Media Release: Excellent Commission report shows net zero is doable and affordable
EDS has congratulated the Climate Commission on the release of its Advice Report and first budgets and for setting out the direction of travel for our economy to meet the climate change challenge we face as a nation and globally.
“The Commission’s report is a truly historic turning point for Aotearoa New Zealand: we are shifting from talking about climate change to beginning the planned journey to a net zero economy,” said EDS CEO Gary Taylor.
“This will affect every aspect of our lives through to 2050 and beyond as we progressively reduce dependence on fossil fuels and lower methane emissions to stable and sustainable levels.
“There are three key messages that we take from the release.
“First, business as usual will not get us to our 2030 targets or to carbon zero by 2050. Aotearoa New Zealand is not even on track to meet its National Determined Contribution under the Paris Accord. Serious change is needed to the way we use energy and farm our land.
“Secondly, the path that the Commission has proposed will get us back on track to meet the required targets and make the necessary contribution to the global effort to prevent runaway climate change and to address the climate emergency our Parliament has recognized. The global context is encouraging with big emitting countries like China, Japan, the UK and now the USA moving aggressively to reduce emissions.
“Thirdly, the path set out by the Commission is achievable. We can do this if business and communities pull together and if government adopts the Commission’s recommendations and makes the policy shifts required. Yes, there are challenges and the transition to net zero has to be fair to all. But we can get there with presently available technologies and with minimal impact on GDP.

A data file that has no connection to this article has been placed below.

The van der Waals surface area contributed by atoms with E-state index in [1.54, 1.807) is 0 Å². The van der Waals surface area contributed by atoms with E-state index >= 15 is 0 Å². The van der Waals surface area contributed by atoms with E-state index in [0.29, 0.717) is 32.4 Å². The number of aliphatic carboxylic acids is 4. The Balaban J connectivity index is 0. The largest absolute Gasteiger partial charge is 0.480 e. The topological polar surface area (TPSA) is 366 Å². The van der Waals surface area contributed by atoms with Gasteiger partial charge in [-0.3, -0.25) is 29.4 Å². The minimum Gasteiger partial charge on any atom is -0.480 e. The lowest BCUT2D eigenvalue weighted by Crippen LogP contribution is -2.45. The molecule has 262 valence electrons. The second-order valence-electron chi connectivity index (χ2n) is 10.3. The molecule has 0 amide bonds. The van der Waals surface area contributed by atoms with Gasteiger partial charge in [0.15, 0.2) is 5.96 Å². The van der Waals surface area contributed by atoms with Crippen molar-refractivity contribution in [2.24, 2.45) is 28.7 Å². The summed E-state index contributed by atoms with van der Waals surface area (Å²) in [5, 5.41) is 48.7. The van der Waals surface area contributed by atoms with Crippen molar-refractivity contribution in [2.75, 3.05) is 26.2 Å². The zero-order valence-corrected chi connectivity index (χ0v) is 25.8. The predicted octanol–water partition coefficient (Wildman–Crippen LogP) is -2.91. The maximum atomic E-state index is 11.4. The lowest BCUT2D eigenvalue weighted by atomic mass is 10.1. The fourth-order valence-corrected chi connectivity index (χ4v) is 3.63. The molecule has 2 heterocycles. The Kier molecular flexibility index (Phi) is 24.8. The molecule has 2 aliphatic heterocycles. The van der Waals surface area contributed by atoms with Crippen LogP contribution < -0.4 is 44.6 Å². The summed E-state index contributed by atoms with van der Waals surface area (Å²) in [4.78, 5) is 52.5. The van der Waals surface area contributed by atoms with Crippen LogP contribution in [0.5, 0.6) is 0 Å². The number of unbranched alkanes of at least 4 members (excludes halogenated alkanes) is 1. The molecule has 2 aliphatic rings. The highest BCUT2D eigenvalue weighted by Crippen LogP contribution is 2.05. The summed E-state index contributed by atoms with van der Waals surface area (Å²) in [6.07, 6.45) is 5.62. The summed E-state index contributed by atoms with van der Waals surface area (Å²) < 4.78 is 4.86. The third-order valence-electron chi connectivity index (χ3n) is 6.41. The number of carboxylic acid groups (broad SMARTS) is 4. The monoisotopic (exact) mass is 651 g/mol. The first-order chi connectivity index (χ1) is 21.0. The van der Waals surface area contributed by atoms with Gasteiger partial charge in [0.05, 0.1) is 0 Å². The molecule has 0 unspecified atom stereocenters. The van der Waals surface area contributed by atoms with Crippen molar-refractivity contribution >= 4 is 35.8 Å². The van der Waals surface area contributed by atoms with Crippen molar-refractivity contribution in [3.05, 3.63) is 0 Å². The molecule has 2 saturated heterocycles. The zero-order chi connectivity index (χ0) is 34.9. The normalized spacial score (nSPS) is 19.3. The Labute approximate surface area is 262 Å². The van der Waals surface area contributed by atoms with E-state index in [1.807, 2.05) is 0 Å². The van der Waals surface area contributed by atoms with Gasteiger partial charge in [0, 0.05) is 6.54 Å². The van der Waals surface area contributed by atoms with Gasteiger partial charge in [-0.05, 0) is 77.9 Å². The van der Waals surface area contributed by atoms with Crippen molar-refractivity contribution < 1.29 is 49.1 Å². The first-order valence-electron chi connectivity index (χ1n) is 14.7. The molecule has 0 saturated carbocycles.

“EDS will take time to thoroughly analyse the report and its extensive appendices and provide considered response back to the Commission.
“We remain concerned about the treatment of agriculture and the way the Commission has budgeted to just meet the target range. That needs more consideration and given the stated imperatives for early action, we would like to see the review of He waka eke noa brought forward into this calendar year: agriculture needs to join the ETS sooner rather than later. We can’t afford to continue to shield the sector.
“We also want to do a deep dive into the modelling for forestry. Even more exotics is not good. The Commission acknowledges the superior sequestration and co-benefits of indigenous forests but still proposes several hundred thousand more hectares of new pine plantations and only a smaller area of natives. Surely we have reached peak pine in this country.
“We need a robust pricing signal that includes biodiversity benefits to encourage the land use changes required.
“Finally, we will be working co-operatively with business to plan our Climate Change and Business Conference 2021 in October which will be an opportunity to take early stock of progress and focus on implementing change consistent with the Commission’s budgets.
“This journey is about modernizing our economy and making it fit for the future world. It’s a truly exciting plan. Overall, the Climate Commission has done a great job and we like the way it proposes to monitor and report on progress and hold government to account.
“The Climate Commission has set out Our Path and I expect the team of five million will rise to the challenge it has laid down,” Gary Taylor concluded.
Download full statement (pdf)